A much anticipated month is here! For the hopes that our little planet will be showcasing all its beauty and I won’t feel like a hermit anymore and, of course, new books.
This month, that means the following:
All Adults Here by Emma Straub
A warm, funny, and keenly perceptive novel about the life cycle of one family — as the kids become parents, grandchildren become teenagers, and a matriarch confronts the legacy of her mistakes. From the New York Times bestselling author of Modern Lovers and The Vacationers.
When Astris Strick witnesses a school bus accident in the center of town, it jostles loose a repressed memory from her young parenting days decades earlier. Suddenly, Astrid realizes she was not quite the parent she thought she’d been to her three, now-grown children. But to what consequence?
Astrid’s youngest son is drifting and unfocused, making parenting mistakes of his own. Her daughter is pregnant yet struggling to give up her own adolescence. And her eldest seems to measure his adult life according to standards no one else shares. But who gets to decide, so many years later, which long-ago lapses were the ones that mattered? Who decides which apologies really count? It might be that only Astrid’s thirteen-year-old granddaughter and her new friend really understand the courage it takes to tell the truth to the people you love the most.
In All Adults Here, Emma Straub’s unique alchemy of wisdom, humor, and insight come together in a deeply satisfying story about adult siblings, aging parents, high school boyfriends, middle school mean girls, the lifelong effects of birth order, and all the other things that follow us into adulthood, whether we like them to or not.
DROPS: May 5, 2020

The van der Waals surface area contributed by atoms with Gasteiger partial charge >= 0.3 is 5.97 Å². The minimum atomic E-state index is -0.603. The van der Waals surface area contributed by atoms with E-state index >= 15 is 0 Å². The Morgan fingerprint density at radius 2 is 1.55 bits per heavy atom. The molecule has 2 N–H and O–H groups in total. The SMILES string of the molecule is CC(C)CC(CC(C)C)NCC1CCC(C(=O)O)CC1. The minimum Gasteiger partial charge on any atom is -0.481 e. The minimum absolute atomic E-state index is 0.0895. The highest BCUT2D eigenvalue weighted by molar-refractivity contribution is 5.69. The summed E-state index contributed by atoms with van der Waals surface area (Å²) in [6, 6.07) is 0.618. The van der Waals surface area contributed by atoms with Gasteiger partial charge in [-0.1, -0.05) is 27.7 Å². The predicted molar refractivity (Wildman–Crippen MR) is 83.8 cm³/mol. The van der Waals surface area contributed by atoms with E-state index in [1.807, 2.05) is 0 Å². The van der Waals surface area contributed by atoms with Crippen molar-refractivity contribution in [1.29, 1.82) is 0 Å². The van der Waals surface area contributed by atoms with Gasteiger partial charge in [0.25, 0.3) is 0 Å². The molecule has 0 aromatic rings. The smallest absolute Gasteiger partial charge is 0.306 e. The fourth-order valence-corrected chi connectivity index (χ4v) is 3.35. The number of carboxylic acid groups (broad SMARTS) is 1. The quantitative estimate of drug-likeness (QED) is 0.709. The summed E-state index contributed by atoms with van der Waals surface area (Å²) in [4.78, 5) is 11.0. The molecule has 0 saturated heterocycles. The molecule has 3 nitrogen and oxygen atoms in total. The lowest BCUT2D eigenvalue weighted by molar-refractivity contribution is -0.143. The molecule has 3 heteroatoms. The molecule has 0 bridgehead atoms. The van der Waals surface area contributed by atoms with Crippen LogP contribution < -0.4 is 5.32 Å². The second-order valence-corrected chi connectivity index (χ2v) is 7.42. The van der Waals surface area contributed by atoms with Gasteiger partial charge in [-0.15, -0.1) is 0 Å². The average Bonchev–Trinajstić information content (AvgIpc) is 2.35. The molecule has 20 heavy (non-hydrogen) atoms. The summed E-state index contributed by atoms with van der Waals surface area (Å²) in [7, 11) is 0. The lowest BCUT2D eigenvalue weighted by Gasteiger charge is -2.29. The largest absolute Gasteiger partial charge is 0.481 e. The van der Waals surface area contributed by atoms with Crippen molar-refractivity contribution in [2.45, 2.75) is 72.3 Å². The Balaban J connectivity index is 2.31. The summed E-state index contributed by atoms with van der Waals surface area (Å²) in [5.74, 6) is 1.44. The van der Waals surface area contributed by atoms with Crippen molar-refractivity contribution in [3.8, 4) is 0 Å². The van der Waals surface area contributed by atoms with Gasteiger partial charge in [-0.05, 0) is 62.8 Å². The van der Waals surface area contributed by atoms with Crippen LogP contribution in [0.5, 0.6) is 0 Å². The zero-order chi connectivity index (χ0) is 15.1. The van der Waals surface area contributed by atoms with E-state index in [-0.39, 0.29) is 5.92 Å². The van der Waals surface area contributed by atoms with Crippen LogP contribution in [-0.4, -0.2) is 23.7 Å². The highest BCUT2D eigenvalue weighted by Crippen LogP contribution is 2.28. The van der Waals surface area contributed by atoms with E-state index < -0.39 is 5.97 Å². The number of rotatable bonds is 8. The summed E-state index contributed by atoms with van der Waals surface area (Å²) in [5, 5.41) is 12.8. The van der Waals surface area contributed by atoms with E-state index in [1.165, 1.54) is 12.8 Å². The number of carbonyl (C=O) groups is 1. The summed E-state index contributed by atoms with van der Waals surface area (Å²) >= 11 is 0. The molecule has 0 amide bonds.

Breasts and Eggs by Mieko Kawakami
Challenging every preconception about storytelling and prose style, mixing wry humor and riveting emotional depth, Kawakami is today one of Japan’s most important and best-selling writers. She exploded onto the cultural scene first as a musician, then as a poet and popular blogger, and is now an award-winning novelist.
Breasts and Eggs paints a portrait of contemporary womanhood in Japan and recounts the intimate journeys of three women as they confront oppressive mores and their own uncertainties on the road to finding peace and futures they can truly call their own.
It tells the story of three women: the thrty-year-old Natsu, her older sister, Makiko, and Makiko’s daughter, Midoriko. Makiko has traveled to Tokyo in search of an affordable breast enhancement procedure. She is accompanied by Midoriko, who has recently grown silent, finding herself unable to voice the vague yet overwhelming pressures associated with growing up. Her silence proves a catalyst for each woman to confront her fears and frustrations.
On another hot summer’s day ten years later, Natsu, on a journey back to her native city, struggles with her own indeterminate identity as she confronts anxieties about growing old alone and childless.
Kawakami’s first novella My Ego, My Teeth, and the World, published in Japan in 2007, was awarded the Tsubouchi Shoyo Prize for Young Emerging Writers. The following year, she published Breasts and Eggs as a short novella, and won praise from Yoko Ogawa and Haruki Murakami. The newly expanded Breasts and Eggs is her first novel to be published in English.
DROPPED: April 7, 2020 — last month, I know, but I just learned about it and had to include it!
Latitudes of Longing by Shubhangi Swarup
A sweeping, lyrical debut about the love and longing between humanity and the earth itself, by a major new literary talent from India.
A spellbinding work of literature, Latitudes of Longing follows the interconnected lives of characters searching for true intimacy. The novel sweeps across India, from an island, to a valley, a city, and a snow desert, to tell a love story of epic proportions. We follow a scientist who studies trees and a clairvoyant who speaks to them; a geologist working to end futile wars over a glacier; octogenarian lovers; a mother struggling to free her revolutionary son; a yeti who seeks human companionship; a turtle who transforms first into a boat and then a woman; and the ghost of an evaporated ocean as restless as the continents. Binding them all together is a vision of life as vast as the universe itself.